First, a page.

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  • Tom Brooksher

Lights, Camera, Action: Using Video in eLearning (Part I)

Video is everywhere. We watch it on our smartphones, tablets, PC monitors and HDTV sets. It comes to us from broadcast and cable TV, streaming services, YouTube, websites, vlogs and dozens of other sources. And increasingly, video is a part of elearning courses.

First, check out these interesting video facts and figures from the consulting firm Insivia:

  • 55% of people watch online videos every day.

  • 59% of executives say that if both text and video are available on the same topic, they are more likely to choose video.

  • Using the word "video" in an email subject line boosts the open rates by 19%.

  • Including video in a landing page can increase conversion by 80%.

  • Almost 50% of internet users look for videos related to a product or service before visiting a store.

  • 4 out of 5 consumers believe that demo videos are helpful.

  • YouTube has over a billion users, almost one-third of all people on the internet.


Before going any further, we should clarify what we mean by “video,” since it’s being used to describe everything from animated “explainer videos” to elearning modules that resemble recorded PowerPoint presentations.

In this post, we’ll refer to “video” in the traditional sense; that is, a full-motion, live-action recording of people and their surroundings. In other words, it’s anything that’s shot with a camera and encompasses movement. The raw footage may be enhanced during post-production with the addition of animation or still images, but the result is most similar to a movie.

Have you used video in your elearning, or have you considered it? If you haven’t, chances are it’s because of the cost or that you don’t feel you have the expertise. No doubt, cost is definitely a factor. But the educational effectiveness to demonstrate what you’re teaching, and to show the environment that the learner will be performing in, adds tremendous value.

But is its value enough to justify the expense? Sometimes, but not always. And regardless of whether you can demonstrate the value to justify the expense, the dollars just may not be there. Still, the worst thing you can do is to dismiss it without consideration, either out of ignorance or fear.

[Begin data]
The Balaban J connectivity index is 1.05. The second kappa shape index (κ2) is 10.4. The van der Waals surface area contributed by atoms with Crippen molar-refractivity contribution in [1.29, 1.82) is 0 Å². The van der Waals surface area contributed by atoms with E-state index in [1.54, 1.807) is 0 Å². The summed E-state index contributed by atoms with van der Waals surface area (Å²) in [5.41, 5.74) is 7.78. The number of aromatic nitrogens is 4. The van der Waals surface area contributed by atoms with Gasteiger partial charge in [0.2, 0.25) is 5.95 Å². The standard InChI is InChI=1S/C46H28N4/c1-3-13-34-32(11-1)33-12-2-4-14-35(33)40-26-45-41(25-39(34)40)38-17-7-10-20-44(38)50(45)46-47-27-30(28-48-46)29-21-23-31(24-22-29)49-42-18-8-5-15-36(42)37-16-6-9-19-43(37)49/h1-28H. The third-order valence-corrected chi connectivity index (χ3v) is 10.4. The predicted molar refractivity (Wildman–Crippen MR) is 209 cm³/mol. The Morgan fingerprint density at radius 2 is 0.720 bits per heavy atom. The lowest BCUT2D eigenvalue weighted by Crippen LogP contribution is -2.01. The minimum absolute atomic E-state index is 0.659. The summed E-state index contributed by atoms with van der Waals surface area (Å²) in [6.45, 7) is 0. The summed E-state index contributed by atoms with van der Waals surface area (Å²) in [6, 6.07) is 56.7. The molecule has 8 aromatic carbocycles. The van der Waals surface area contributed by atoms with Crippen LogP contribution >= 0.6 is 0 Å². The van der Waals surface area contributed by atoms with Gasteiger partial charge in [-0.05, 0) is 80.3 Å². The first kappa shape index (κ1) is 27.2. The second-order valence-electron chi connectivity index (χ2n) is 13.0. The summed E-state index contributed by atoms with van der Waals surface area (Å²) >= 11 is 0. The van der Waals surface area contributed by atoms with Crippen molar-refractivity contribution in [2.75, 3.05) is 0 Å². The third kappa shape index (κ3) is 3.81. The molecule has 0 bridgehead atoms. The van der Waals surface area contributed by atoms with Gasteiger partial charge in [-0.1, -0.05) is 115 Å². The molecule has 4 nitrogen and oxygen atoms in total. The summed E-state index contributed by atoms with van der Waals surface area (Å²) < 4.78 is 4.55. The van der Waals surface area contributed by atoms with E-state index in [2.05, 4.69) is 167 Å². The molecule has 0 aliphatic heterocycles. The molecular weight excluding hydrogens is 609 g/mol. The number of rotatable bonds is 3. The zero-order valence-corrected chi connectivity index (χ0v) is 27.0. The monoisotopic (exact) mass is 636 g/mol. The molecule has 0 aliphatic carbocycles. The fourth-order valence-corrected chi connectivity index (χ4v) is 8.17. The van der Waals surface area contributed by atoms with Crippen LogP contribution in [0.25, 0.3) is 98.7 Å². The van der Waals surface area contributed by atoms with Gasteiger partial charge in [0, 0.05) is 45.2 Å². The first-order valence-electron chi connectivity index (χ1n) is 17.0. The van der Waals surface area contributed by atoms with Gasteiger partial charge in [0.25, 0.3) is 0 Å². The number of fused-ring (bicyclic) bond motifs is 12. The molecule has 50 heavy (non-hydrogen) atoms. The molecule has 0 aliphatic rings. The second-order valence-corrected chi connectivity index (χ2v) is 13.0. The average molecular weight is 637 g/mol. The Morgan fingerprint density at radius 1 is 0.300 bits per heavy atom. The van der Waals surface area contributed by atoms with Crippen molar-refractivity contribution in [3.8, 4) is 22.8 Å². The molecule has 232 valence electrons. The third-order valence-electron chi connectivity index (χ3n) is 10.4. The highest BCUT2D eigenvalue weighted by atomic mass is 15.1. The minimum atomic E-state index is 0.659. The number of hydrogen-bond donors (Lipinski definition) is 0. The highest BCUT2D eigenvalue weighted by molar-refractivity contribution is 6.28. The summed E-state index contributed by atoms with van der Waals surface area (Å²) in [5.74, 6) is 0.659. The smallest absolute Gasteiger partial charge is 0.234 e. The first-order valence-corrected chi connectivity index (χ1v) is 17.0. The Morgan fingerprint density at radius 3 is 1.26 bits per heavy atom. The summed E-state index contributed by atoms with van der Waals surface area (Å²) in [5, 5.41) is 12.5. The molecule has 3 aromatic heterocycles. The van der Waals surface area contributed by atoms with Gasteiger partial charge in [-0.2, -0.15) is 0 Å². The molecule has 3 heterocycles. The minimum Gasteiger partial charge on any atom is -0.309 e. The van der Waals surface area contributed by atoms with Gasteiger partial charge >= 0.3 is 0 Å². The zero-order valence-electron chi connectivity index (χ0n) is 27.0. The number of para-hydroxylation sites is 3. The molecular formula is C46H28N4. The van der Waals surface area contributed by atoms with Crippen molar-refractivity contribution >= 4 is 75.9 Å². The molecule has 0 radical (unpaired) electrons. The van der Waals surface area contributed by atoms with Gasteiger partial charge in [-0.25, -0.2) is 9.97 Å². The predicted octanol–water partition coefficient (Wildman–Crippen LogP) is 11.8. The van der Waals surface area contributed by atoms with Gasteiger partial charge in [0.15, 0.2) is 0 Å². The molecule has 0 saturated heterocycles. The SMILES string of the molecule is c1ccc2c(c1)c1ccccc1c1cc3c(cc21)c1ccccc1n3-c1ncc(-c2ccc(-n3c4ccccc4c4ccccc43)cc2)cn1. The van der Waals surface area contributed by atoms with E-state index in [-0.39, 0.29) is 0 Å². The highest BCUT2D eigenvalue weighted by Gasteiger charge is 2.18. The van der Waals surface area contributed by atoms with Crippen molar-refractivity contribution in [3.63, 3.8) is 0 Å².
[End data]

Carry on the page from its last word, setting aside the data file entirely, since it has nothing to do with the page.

So, to help you with your decision, let’s break down a few issues surrounding the use of video in elearning.

Can I afford video?

Just how much will video add to the cost of developing an elearning program? Of course, that’s an “it depends” question: It depends on how much video you need, how it’s going to be produced, who’s going to produce it, and so on. For example:

  • If you hire a professional video crew, you can expect to spend $750 to $2,000 per day to record the video. This should buy you professional videographers using two cameras to capture the scene simultaneously from two different perspectives, as well as professional audio equipment and some fill-in lighting.

  • A teleprompter for actors is probably going to add $250-$500 per day.

  • If you need a lot of lighting (and a lighting expert) or have complex audio requirements and need an audio board and operator, the cost may double..

If you don’t need a full day to shoot the video, you can save some cost; the half-day expense will probably be 60-70% of the full-day rate. Some videographers may take on a project that requires less than half a day to shoot, but most quote a half-day minimum.

After shooting the video, you have to edit what was shot. This is the “post-production” phase and involves everything from creating a swirling copy of your logo to open the program to selecting the best version of each shot and digitally bringing them all together. Editing the video yourself is always an option, but it takes time. Chances are, if you don’t edit a lot of video, it will take you a lot of time. (A poorly edited video is distracting at best and a disaster at worst.)

You can expect to pay between $50-$150 an hour for someone to do the editing. The time will vary depending on how much you shot and how much finished video you’ll be using. But as a rule of thumb, you can expect to spend one to two times as much on post-production as you do on the shoot itself.

Other expenses include location, talent, costumes, props, food, make-up and hair, and travel. As far as location is concerned, you’re probably looking at shooting either on-site or in a studio. If on-site doesn’t add travel expense, it probably won’t cost more than a studio shoot. But a studio shoot that involves chroma keying (also known as “green screen”) will probably cost more than shooting on-site.

However, considering that one of the greatest values of using video for elearning is to show the work environment, equipment in operation, etc., it’s likely you’ll want to stay out of the studio anyway.

In Part II, we'll discuss the cost of professional talent and other expenses.

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